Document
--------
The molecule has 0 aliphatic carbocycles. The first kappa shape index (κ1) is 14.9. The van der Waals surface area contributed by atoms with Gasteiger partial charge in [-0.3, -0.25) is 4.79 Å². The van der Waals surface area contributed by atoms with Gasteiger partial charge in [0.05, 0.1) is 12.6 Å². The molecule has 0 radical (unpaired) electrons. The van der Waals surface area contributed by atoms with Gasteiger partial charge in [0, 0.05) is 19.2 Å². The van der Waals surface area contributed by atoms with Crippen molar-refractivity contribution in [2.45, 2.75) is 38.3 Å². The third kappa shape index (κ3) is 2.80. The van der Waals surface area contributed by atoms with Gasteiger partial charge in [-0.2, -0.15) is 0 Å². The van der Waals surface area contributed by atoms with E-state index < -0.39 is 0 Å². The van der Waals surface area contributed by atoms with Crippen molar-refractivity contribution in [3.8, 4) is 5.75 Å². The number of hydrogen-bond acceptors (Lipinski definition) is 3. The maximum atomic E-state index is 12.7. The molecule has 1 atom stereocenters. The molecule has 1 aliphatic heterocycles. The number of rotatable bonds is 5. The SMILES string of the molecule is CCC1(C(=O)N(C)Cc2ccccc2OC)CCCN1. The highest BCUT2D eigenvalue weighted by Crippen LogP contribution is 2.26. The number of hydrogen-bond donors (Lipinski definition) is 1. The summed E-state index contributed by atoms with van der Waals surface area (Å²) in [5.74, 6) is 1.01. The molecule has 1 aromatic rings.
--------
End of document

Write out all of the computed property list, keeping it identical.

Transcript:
The molecule has 0 aliphatic carbocycles. The first kappa shape index (κ1) is 14.9. The van der Waals surface area contributed by atoms with Gasteiger partial charge in [-0.3, -0.25) is 4.79 Å². The van der Waals surface area contributed by atoms with Gasteiger partial charge in [0.05, 0.1) is 12.6 Å². The molecule has 0 radical (unpaired) electrons. The van der Waals surface area contributed by atoms with Gasteiger partial charge in [0, 0.05) is 19.2 Å². The van der Waals surface area contributed by atoms with Crippen molar-refractivity contribution in [2.45, 2.75) is 38.3 Å². The third kappa shape index (κ3) is 2.80. The van der Waals surface area contributed by atoms with Gasteiger partial charge in [-0.2, -0.15) is 0 Å². The van der Waals surface area contributed by atoms with E-state index < -0.39 is 0 Å². The van der Waals surface area contributed by atoms with Crippen molar-refractivity contribution in [3.8, 4) is 5.75 Å². The number of hydrogen-bond acceptors (Lipinski definition) is 3. The maximum atomic E-state index is 12.7. The molecule has 1 atom stereocenters. The molecule has 1 aliphatic heterocycles. The number of rotatable bonds is 5. The SMILES string of the molecule is CCC1(C(=O)N(C)Cc2ccccc2OC)CCCN1. The highest BCUT2D eigenvalue weighted by Crippen LogP contribution is 2.26. The number of hydrogen-bond donors (Lipinski definition) is 1. The summed E-state index contributed by atoms with van der Waals surface area (Å²) in [5.74, 6) is 1.01. The molecule has 1 aromatic rings.